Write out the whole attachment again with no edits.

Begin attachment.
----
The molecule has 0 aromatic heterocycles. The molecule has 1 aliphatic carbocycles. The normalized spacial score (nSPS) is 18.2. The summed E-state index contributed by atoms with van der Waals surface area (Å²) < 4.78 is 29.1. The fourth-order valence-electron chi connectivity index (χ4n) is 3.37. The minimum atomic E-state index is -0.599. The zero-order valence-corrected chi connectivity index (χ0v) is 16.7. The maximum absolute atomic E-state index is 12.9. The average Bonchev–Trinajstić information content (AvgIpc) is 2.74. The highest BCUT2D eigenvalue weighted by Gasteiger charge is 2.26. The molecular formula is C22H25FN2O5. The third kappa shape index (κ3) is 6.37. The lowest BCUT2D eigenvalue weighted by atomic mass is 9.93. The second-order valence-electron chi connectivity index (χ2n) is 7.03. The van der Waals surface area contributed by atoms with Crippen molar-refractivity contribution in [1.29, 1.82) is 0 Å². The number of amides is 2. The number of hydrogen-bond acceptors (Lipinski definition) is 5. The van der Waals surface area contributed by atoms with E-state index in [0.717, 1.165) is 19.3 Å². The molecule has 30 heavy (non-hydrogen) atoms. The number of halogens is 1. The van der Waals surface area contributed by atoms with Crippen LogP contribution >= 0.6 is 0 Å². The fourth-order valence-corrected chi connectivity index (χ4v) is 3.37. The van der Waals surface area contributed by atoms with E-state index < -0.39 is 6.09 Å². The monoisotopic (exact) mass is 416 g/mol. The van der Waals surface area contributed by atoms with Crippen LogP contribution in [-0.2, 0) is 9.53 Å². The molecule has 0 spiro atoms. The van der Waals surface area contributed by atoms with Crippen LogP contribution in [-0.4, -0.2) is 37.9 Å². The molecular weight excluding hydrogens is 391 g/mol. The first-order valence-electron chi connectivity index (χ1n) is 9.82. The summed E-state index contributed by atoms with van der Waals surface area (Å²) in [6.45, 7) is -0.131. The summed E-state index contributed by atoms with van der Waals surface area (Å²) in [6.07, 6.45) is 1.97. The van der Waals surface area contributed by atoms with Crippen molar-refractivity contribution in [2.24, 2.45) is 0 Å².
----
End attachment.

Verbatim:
The molecule has 0 aromatic heterocycles. The molecule has 1 aliphatic carbocycles. The normalized spacial score (nSPS) is 18.2. The summed E-state index contributed by atoms with van der Waals surface area (Å²) < 4.78 is 29.1. The fourth-order valence-electron chi connectivity index (χ4n) is 3.37. The minimum atomic E-state index is -0.599. The zero-order valence-corrected chi connectivity index (χ0v) is 16.7. The maximum absolute atomic E-state index is 12.9. The average Bonchev–Trinajstić information content (AvgIpc) is 2.74. The highest BCUT2D eigenvalue weighted by Gasteiger charge is 2.26. The molecular formula is C22H25FN2O5. The third kappa shape index (κ3) is 6.37. The lowest BCUT2D eigenvalue weighted by atomic mass is 9.93. The second-order valence-electron chi connectivity index (χ2n) is 7.03. The van der Waals surface area contributed by atoms with Crippen molar-refractivity contribution in [1.29, 1.82) is 0 Å². The number of amides is 2. The number of hydrogen-bond acceptors (Lipinski definition) is 5. The van der Waals surface area contributed by atoms with E-state index in [0.717, 1.165) is 19.3 Å². The molecule has 30 heavy (non-hydrogen) atoms. The number of halogens is 1. The van der Waals surface area contributed by atoms with Crippen LogP contribution >= 0.6 is 0 Å². The fourth-order valence-corrected chi connectivity index (χ4v) is 3.37. The van der Waals surface area contributed by atoms with E-state index < -0.39 is 6.09 Å². The monoisotopic (exact) mass is 416 g/mol. The van der Waals surface area contributed by atoms with Crippen LogP contribution in [-0.2, 0) is 9.53 Å². The molecule has 0 spiro atoms. The van der Waals surface area contributed by atoms with Crippen LogP contribution in [-0.4, -0.2) is 37.9 Å². The molecular weight excluding hydrogens is 391 g/mol. The first-order valence-electron chi connectivity index (χ1n) is 9.82. The summed E-state index contributed by atoms with van der Waals surface area (Å²) in [6.45, 7) is -0.131. The summed E-state index contributed by atoms with van der Waals surface area (Å²) in [6.07, 6.45) is 1.97. The van der Waals surface area contributed by atoms with Crippen molar-refractivity contribution in [2.24, 2.45) is 0 Å².